- Smoker ovens: Smoker ovens are designed for indoor use and can be convenient if you don’t have access to an outdoor cooking space. Many of them utilize real wood chips and are ideal for people who are new to the smoking process.
- Smoker grills: Smoker grills are recognized as the ideal way to cook food “low and slow.” They are designed for outdoor use and run on charcoal, wood, or liquid propane.
- Offset grills: This type of smoker offers an authentic smoking experience. These grills are outfitted with a firebox, which produces smoke and releases it into a cooking chamber to give foods a smoky flavor and crisp texture.
- Vertical pellet smokers: A vertical pellet smoker places food above the fuel source, causing smoke to disperse evenly around whatever you are cooking. These types of smokers are designed for outdoor use and excel at cooking foods overnight or for extended periods.
- Indoor smokehouses: An indoor smokehouse is a large appliance that uses vertical space to cook large amounts of food. Meant for indoor use, they are ideal for kitchens looking to cook large quantities of food while conserving space.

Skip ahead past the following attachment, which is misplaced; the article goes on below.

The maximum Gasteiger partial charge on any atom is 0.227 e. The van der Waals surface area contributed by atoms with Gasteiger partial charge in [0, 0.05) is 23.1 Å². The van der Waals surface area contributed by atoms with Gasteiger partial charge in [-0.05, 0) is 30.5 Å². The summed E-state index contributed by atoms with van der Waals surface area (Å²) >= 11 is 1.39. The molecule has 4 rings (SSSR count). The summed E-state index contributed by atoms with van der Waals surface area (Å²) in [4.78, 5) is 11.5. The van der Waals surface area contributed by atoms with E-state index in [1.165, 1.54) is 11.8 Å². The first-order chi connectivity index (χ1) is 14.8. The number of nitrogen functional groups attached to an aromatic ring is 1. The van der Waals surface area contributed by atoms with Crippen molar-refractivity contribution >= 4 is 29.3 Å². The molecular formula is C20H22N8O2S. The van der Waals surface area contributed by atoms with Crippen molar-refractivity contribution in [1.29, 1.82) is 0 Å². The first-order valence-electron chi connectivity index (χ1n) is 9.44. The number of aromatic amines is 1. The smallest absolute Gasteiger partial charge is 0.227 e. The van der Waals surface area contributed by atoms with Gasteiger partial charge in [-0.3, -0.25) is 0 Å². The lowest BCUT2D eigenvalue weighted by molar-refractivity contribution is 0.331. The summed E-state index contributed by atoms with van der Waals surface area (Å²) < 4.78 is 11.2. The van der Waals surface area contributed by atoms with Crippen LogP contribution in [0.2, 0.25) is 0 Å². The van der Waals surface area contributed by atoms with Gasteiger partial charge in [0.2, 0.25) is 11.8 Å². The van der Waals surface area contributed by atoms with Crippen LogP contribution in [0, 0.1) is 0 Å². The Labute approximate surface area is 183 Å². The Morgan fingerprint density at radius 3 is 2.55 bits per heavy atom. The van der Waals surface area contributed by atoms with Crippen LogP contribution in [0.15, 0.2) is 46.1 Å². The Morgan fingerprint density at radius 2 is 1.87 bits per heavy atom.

Difference Between Smoking and Grilling
The three main differences between grilling and smoking are what types of foods you are cooking, what temperature they are cooked at, and how long you cook them. To learn more about each difference, continue reading below:
- Temperature: Grilling is often done at high heat, typically reaching 400 and 550 degrees Fahrenheit. Conversely, you should smoke foods at lower temperatures, usually between 225 and 250 degrees Fahrenheit.
- Cook time: For the best consistency and flavor, grill foods for short periods. Contrastingly, the key to smoking is to let the food absorb the smoke and flavor over several hours. It’s important to note that how long you grill or smoke foods can vary depending on what you are cooking and how much you want to serve.
- Types of food cooked: While overlap is possible, smoking and grilling are used for different types of food. Grilling is often used to cook smaller foods in larger quantities, such as burgers, hot dogs, and steaks. Many people also grill fruits or vegetables such as peppers, corn, and pineapple. Meanwhile, smoking is often reserved for larger meals such as pork roasts, whole poultry, and various types of fish, though you can also smoke some cheeses and vegetables.